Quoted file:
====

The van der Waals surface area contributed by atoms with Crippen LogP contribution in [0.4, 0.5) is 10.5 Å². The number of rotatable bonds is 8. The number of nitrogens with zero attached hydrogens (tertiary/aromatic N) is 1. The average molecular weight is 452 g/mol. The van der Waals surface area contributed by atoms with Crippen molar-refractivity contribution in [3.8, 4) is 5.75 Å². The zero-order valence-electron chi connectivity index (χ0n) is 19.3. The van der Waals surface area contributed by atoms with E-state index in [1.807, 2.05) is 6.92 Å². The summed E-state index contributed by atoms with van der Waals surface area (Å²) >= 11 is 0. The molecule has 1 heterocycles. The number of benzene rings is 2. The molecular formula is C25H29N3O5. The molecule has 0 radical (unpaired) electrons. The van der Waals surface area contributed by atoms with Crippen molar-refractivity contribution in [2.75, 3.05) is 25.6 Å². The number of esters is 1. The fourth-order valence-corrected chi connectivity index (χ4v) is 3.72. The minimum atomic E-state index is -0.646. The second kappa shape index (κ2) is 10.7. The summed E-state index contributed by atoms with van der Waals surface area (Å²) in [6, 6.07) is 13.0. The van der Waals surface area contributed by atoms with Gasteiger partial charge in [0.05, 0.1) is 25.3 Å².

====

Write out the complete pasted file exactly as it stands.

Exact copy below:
The van der Waals surface area contributed by atoms with Crippen LogP contribution in [0.4, 0.5) is 10.5 Å². The number of rotatable bonds is 8. The number of nitrogens with zero attached hydrogens (tertiary/aromatic N) is 1. The average molecular weight is 452 g/mol. The van der Waals surface area contributed by atoms with Crippen molar-refractivity contribution in [3.8, 4) is 5.75 Å². The zero-order valence-electron chi connectivity index (χ0n) is 19.3. The van der Waals surface area contributed by atoms with E-state index in [1.807, 2.05) is 6.92 Å². The summed E-state index contributed by atoms with van der Waals surface area (Å²) >= 11 is 0. The molecule has 1 heterocycles. The number of benzene rings is 2. The molecular formula is C25H29N3O5. The molecule has 0 radical (unpaired) electrons. The van der Waals surface area contributed by atoms with Crippen molar-refractivity contribution in [2.75, 3.05) is 25.6 Å². The number of esters is 1. The fourth-order valence-corrected chi connectivity index (χ4v) is 3.72. The minimum atomic E-state index is -0.646. The second kappa shape index (κ2) is 10.7. The summed E-state index contributed by atoms with van der Waals surface area (Å²) in [6, 6.07) is 13.0. The van der Waals surface area contributed by atoms with Gasteiger partial charge in [0.05, 0.1) is 25.3 Å².